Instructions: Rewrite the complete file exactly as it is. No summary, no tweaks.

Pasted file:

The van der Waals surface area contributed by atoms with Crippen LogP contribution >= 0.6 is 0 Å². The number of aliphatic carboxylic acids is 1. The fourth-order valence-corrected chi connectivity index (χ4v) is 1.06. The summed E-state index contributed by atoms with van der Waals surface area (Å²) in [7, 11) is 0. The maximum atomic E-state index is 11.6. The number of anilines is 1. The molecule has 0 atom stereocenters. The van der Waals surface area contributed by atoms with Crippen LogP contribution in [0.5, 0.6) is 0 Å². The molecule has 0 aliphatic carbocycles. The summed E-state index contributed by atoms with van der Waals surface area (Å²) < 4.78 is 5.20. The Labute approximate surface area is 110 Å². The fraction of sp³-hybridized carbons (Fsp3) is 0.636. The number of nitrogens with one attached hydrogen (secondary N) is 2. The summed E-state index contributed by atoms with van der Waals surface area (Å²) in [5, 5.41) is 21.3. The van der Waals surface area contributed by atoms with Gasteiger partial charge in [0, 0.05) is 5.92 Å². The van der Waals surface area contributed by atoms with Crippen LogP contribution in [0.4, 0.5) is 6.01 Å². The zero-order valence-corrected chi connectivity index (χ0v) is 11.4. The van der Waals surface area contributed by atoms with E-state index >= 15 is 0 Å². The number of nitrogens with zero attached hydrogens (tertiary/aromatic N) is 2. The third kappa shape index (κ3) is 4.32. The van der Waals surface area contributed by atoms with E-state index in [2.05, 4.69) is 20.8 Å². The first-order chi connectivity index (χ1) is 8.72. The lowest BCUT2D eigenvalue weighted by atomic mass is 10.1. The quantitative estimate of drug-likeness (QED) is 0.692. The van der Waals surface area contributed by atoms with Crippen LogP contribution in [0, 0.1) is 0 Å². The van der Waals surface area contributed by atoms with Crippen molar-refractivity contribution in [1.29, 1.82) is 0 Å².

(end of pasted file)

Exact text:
The van der Waals surface area contributed by atoms with Crippen LogP contribution >= 0.6 is 0 Å². The number of aliphatic carboxylic acids is 1. The fourth-order valence-corrected chi connectivity index (χ4v) is 1.06. The summed E-state index contributed by atoms with van der Waals surface area (Å²) in [7, 11) is 0. The maximum atomic E-state index is 11.6. The number of anilines is 1. The molecule has 0 atom stereocenters. The van der Waals surface area contributed by atoms with Crippen LogP contribution in [0.5, 0.6) is 0 Å². The molecule has 0 aliphatic carbocycles. The summed E-state index contributed by atoms with van der Waals surface area (Å²) < 4.78 is 5.20. The Labute approximate surface area is 110 Å². The fraction of sp³-hybridized carbons (Fsp3) is 0.636. The number of nitrogens with one attached hydrogen (secondary N) is 2. The summed E-state index contributed by atoms with van der Waals surface area (Å²) in [5, 5.41) is 21.3. The van der Waals surface area contributed by atoms with Gasteiger partial charge in [0, 0.05) is 5.92 Å². The van der Waals surface area contributed by atoms with Crippen LogP contribution in [0.4, 0.5) is 6.01 Å². The zero-order valence-corrected chi connectivity index (χ0v) is 11.4. The van der Waals surface area contributed by atoms with E-state index >= 15 is 0 Å². The number of nitrogens with zero attached hydrogens (tertiary/aromatic N) is 2. The third kappa shape index (κ3) is 4.32. The van der Waals surface area contributed by atoms with E-state index in [2.05, 4.69) is 20.8 Å². The first-order chi connectivity index (χ1) is 8.72. The lowest BCUT2D eigenvalue weighted by atomic mass is 10.1. The quantitative estimate of drug-likeness (QED) is 0.692. The van der Waals surface area contributed by atoms with Crippen LogP contribution in [0, 0.1) is 0 Å². The van der Waals surface area contributed by atoms with Crippen molar-refractivity contribution in [1.29, 1.82) is 0 Å².